statements, but could I ask you, Mr Smith, to begin with, what
did Herr Bolkestein say as regards a timetable or was that not
part of his statement yesterday?
(Mr Smith) He stated that he was extremely concerned
at the failure of the French authorities to fulfil their promises
about implementing interim measures.
6. Yes, I am sure he did, but what timetable
did he put out?
(Mr Smith) He said, after being pressed by Members
of the European Parliament, that if there was not a significant
recovery in services (which he did not quantify) by the end of
July then the Commission would take legal action against the French
7. Yes, but what did he then say about the timetable
for implementing whatever action he was alleging he was going
(Mr Smith) He said it could take years.
8. Oh, very encouraging. So nothing would happen
before the end of July and then whatever action the Commission
wanted to take would take years. Presumably he based this on the
history of action that was taken under the strawberry rule?
(Mr Smith) Yes. He said that he had very limited legal
powers available to him, in part because Member States had wished
to reserve those rights to themselves. He bemoaned his fate and
said what he could do. If we could have put the fence in place
with the amount of paper that has been written on this subject
we would have been well protected long ago, and I think that the
Commission are producing a little bit more.
9. Have you had any assistance in any form from
the Strategic Rail Authority?
(Mr Smith) We have had meetings with the Strategic
Rail Authority regarding the build-up of services when they are
restored but we have not sought, nor have we been offered, any
financial assistance during the current period.
10. What could they do or what could the Office
of the Rail Regulator do to encourage more integration on rail
(Mr Smith) I think the Office of the Rail Regulator
is fairly limited in this respect. He has already published conclusions
on track access charges and similar issues relating to the whole
business. The focus is very much on the Strategic Rail Authority.
It is my view that the SRA, using its existing powers to give
grants on the basis of environmental benefit, could perhaps take
a leaf out of the road investment and passenger investment lobby
and also look at the grants that can be awarded for user benefits
and to reduce congestion, and might well give consideration to
offering start-up assistance to rebuilding services, enabling
us to restore full services as soon as security is in place.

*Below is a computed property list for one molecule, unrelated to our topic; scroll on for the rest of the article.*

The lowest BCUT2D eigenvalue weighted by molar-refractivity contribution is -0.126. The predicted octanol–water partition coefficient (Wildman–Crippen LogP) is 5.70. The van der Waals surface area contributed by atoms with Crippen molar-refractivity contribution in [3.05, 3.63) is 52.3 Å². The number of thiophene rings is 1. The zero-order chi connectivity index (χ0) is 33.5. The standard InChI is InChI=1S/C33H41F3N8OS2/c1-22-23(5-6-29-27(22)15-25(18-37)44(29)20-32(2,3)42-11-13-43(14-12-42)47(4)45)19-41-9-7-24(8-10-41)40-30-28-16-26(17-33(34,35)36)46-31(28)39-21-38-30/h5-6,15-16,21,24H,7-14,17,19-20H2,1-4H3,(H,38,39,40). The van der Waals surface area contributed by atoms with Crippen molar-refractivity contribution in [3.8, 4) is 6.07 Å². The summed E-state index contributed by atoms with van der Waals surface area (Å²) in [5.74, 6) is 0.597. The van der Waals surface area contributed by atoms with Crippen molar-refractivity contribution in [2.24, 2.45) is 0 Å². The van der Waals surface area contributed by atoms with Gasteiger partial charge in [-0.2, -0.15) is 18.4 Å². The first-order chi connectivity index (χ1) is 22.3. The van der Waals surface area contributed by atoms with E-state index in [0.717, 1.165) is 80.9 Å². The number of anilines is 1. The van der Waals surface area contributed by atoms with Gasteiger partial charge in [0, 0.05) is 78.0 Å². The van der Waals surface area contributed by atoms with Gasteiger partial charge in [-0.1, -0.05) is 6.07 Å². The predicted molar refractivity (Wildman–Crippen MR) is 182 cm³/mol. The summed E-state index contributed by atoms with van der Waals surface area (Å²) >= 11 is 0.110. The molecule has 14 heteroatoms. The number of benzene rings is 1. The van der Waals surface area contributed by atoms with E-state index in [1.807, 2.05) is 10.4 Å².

11. Are you saying you have had talks asking
(Mr Smith) We have had outline discussions with the
Strategic Rail Authority and we are currently looking at what
would be required to get the service going again. That leaves
aside the whole issue of historical compensation, which may or
may not be tied up with legal issues, although I would really
rather not have to go to court to get compensation for this.
12. That is quite relevant. Given your experience
do you want to see your franchise agreement changed so that it
has got some reflection of the force majeure disruption?
(Mr Smith) We are not a franchise. We bought our rail
freight business for good or for bad, and sometimes on the international
side it is for bad. I think I would far rather have discussions
with the SRA perhaps about compensation, certainly about restarting
the business, and in due course we will need to talk to the Strategic
Rail Authority about the tolls for using the Channel Tunnel. At
the moment the Strategic Rail Authority fund tolls for using the
Channel Tunnel. Their funding for that will cease in April 2005.
I will be blunt with you, madam Chairman. The international business
would not be able to survive if it had to pay tolls to go through
the Channel Tunnel.
13. Have you got any estimate of what it has
cost your customers so farnot you, your customers?
(Mr Smith) I have no specific estimate. I know that
the customers' representative group, Rail Freight Group, has suggested
that there are thousands of jobs at risk but I am not aware, unless
Steve has got it, of a value placed on customer loss.
14. Any estimate, Mr Blencowe?
(Mr Blencowe) Not of our customers, no. Only of our
15. Do you want to tell us what they are?
(Mr Blencowe) The latest estimate for this year, as
long as things do not deteriorate, will be circa £300,000
for our one terminal in the Midlands.
16. And that is assuming that there is a resumption
of full traffic by the end of July?
(Mr Blencowe) Yes. If there is a resumption of full
traffic the estimate could get better. If it does not deteriorate
any further, and obviously it only takes a split second for these
guys to deteriorate it, we are working on the estimate of £300,000
loss for the rest of this year.
17. Could I ask EWS: the SRA grant that has
been referred to is presumably in addition to the contribution
the Government have said SRA will make payable to the strengthening
of the fence? Is that the Rail Freight Board?
(Mr Smith) Yes, it would be. The contribution offered
by the Secretary of State I know is being considered by the SRA,
if it is still in place. What we are talking about here is funding
associated with a marketing relaunch to enable us to put back
into service all the services. That is between 15 and 18 a day
rather than the seven that we can run at the moment.
18. You referred to repatriation costs. Are
you able to quantify as of today what the repatriation costs have
been in total?
(Mr Woodcock) Last year it was £110,000 or in
(Mr Woodcock) Pounds, yes.